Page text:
Asbestos was once commonly used in a variety of industrial, commercial, and military applications for its heat-resistant and malleable properties as an insulation. Unfortunately for workers and installers, the material is also carcinogenic and directly linked to developing the deadly cancer, mesothelioma.

Asbestos is a naturally occurring, fibrous mineral which was widely used for insulation and fire resistant materials in construction, ship building, and automobile parts. It is a material used due its strength and ability to insulate and resist heat, electricity, and chemical attack.

The U.S. Environmental Protection Agency banned some uses of asbestos back in 1973¹. However, it remains inside millions of buildings and homes today. It still continues to be used in some products imported from outside the country, such as clutches for vehicles and brake pads.

Asbestos is fibrous, and when these needle-like particles are dislodged and become airborne, they are inhaled into the lungs, where they become embedded in the lining of the lungs, creating irritation and eventually, cancer. People also can be exposed by swallowing the fibers. Generally, those exposed to asbestos develop cancer within the first 15 years of being first exposed, according to the American Cancer Society².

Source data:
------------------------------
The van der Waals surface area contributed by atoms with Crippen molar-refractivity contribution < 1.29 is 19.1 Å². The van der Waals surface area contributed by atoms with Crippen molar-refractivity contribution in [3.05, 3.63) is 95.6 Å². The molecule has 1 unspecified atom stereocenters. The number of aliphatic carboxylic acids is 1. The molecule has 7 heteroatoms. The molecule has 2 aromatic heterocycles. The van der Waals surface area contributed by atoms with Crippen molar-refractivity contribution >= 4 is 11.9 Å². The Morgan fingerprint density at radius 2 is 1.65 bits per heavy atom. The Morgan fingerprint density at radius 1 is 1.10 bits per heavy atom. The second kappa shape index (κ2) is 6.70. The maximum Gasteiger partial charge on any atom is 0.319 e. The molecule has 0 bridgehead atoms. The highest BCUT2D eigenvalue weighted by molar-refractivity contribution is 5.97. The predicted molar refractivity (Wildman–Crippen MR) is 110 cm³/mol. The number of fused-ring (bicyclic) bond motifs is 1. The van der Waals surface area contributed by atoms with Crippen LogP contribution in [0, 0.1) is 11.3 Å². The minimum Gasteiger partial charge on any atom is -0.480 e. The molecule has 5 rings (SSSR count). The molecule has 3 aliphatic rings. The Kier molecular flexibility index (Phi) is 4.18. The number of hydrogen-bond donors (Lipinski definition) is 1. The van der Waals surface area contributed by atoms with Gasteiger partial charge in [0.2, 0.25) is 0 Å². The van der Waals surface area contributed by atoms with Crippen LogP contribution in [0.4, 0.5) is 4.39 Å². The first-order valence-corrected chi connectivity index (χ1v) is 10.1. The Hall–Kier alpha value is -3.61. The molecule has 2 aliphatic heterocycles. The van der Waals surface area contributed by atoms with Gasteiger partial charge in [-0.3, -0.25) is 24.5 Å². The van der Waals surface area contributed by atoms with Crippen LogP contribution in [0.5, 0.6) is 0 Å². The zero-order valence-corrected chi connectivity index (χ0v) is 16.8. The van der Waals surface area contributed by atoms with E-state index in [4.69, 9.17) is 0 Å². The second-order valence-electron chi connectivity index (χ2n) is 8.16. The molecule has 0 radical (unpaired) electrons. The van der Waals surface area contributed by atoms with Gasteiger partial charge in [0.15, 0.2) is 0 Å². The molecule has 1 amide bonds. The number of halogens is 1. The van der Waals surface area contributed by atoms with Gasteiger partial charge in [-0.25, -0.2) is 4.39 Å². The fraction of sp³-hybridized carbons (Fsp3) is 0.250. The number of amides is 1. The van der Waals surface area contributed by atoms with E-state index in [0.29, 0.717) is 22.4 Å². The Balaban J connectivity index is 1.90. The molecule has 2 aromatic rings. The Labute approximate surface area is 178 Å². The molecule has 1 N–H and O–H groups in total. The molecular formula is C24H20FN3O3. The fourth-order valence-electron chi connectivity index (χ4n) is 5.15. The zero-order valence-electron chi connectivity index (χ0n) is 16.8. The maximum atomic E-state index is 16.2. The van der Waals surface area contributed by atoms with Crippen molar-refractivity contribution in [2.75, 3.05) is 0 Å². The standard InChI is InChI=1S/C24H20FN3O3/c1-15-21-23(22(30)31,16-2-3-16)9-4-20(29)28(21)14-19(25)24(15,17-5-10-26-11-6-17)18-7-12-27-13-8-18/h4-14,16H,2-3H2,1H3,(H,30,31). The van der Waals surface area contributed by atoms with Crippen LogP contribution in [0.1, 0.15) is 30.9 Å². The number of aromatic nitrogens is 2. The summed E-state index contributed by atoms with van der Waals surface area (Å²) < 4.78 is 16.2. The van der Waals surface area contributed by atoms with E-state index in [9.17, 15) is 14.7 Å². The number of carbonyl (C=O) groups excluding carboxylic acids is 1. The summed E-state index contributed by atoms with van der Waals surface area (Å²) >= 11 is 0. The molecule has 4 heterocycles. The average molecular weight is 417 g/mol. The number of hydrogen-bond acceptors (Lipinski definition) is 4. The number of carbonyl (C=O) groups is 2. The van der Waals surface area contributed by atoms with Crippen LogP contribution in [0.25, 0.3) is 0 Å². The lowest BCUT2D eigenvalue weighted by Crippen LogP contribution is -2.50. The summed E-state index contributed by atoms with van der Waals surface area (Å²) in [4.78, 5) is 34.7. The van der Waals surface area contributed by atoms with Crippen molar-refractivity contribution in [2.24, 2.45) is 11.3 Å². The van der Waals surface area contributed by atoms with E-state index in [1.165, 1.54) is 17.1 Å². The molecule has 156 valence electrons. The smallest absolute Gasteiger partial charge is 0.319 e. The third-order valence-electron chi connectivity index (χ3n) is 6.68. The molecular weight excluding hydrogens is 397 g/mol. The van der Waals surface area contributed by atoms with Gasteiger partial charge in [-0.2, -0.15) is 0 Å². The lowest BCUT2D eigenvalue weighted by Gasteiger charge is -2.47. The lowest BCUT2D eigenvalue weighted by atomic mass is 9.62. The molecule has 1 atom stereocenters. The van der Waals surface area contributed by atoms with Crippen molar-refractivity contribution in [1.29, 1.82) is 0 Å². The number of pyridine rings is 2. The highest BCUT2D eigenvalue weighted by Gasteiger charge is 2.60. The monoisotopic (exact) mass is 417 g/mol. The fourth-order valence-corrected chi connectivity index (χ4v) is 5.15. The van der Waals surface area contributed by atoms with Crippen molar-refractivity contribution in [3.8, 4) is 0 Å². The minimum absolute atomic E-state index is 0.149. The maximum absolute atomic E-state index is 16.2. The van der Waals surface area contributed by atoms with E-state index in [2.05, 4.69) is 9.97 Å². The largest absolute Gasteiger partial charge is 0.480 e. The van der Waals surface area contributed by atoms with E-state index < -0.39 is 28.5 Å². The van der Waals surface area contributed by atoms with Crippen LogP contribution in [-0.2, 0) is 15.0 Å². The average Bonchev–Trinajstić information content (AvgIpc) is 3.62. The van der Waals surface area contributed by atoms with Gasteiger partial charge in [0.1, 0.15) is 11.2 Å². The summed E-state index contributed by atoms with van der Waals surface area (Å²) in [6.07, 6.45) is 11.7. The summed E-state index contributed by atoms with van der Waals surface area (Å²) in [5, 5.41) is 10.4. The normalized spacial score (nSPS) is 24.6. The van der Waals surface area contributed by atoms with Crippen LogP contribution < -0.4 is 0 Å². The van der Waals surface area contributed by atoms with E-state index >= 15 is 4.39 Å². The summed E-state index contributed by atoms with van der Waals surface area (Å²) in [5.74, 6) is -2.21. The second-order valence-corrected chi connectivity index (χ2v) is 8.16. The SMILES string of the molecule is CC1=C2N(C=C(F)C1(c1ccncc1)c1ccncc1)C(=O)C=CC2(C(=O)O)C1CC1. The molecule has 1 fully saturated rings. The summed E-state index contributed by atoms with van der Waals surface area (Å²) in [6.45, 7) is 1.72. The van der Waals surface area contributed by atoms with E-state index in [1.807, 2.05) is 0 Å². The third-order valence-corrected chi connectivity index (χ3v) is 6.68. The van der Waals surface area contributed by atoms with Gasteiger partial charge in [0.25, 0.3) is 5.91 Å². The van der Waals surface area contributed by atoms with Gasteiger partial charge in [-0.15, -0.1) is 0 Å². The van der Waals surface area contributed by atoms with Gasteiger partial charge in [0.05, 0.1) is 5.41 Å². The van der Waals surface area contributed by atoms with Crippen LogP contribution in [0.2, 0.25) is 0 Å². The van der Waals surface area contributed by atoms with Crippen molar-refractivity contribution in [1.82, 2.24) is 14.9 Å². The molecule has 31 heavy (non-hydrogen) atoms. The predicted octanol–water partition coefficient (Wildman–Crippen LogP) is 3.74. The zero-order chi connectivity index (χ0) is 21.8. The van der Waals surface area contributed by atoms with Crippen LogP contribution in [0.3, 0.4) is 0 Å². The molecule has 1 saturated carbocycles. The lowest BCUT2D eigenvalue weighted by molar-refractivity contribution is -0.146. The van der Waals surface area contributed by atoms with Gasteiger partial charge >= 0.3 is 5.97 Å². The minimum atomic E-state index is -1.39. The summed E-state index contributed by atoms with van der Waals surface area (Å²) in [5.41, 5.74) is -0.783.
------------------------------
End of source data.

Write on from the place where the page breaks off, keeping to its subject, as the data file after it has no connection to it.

The Environmental Protection Agency (EPA) recently issued new guidance rules for asbestos as part of the latest updates to the reformed Toxic Substances Control Act (TSCA), which could potentially have a large impact on future asbestos production in the United States. The new rules, referred to as significant new use rule (SNUR), would allow the agency to prevent new uses of asbestos, a naturally occurring mineral directly linked to deadly cancers such as mesothelioma.

If adopted, the proposed rule would require the EPA’s approval before any products containing asbestos could be manufactured, imported, or processed in the U.S. and would further grant the agency the authority to prohibit or limit the use of asbestos. While the proposed SNUR is encouraging for many activists, it still remains the first instance the EPA has proposed such an action and those same groups remain skeptical that the agency will follow through with the proposal.

“These actions provide the American people with transparency and an opportunity to comment on how EPA plans to evaluate the ten chemicals undergoing risk evaluation, select studies, and use the best available science to ensure chemicals in the marketplace are safe,” said EPA Administrator Scott Pruitt. “At the same time, we are moving forward to take important, unprecedented action on asbestos.”